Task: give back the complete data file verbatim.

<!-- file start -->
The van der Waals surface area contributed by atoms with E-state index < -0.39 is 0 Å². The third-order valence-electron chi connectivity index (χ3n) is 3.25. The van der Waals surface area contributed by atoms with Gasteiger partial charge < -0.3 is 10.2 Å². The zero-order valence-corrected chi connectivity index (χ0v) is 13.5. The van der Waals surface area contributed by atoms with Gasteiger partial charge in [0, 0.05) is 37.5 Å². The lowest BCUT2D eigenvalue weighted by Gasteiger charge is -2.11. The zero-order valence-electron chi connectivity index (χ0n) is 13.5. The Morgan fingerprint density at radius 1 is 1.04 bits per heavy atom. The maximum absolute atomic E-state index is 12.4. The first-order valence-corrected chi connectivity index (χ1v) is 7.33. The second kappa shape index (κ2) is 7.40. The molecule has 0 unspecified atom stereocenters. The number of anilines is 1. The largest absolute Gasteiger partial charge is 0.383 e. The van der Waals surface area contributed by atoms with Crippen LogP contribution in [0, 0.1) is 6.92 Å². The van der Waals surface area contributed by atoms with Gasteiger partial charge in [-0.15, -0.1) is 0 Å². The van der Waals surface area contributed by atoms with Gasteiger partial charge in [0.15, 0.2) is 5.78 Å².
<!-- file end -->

The van der Waals surface area contributed by atoms with E-state index < -0.39 is 0 Å². The third-order valence-electron chi connectivity index (χ3n) is 3.25. The van der Waals surface area contributed by atoms with Gasteiger partial charge < -0.3 is 10.2 Å². The zero-order valence-corrected chi connectivity index (χ0v) is 13.5. The van der Waals surface area contributed by atoms with Gasteiger partial charge in [0, 0.05) is 37.5 Å². The lowest BCUT2D eigenvalue weighted by Gasteiger charge is -2.11. The zero-order valence-electron chi connectivity index (χ0n) is 13.5. The Morgan fingerprint density at radius 1 is 1.04 bits per heavy atom. The maximum absolute atomic E-state index is 12.4. The first-order valence-corrected chi connectivity index (χ1v) is 7.33. The second kappa shape index (κ2) is 7.40. The molecule has 0 unspecified atom stereocenters. The number of anilines is 1. The largest absolute Gasteiger partial charge is 0.383 e. The van der Waals surface area contributed by atoms with Crippen LogP contribution in [0, 0.1) is 6.92 Å². The van der Waals surface area contributed by atoms with Gasteiger partial charge in [-0.15, -0.1) is 0 Å². The van der Waals surface area contributed by atoms with Gasteiger partial charge in [0.15, 0.2) is 5.78 Å².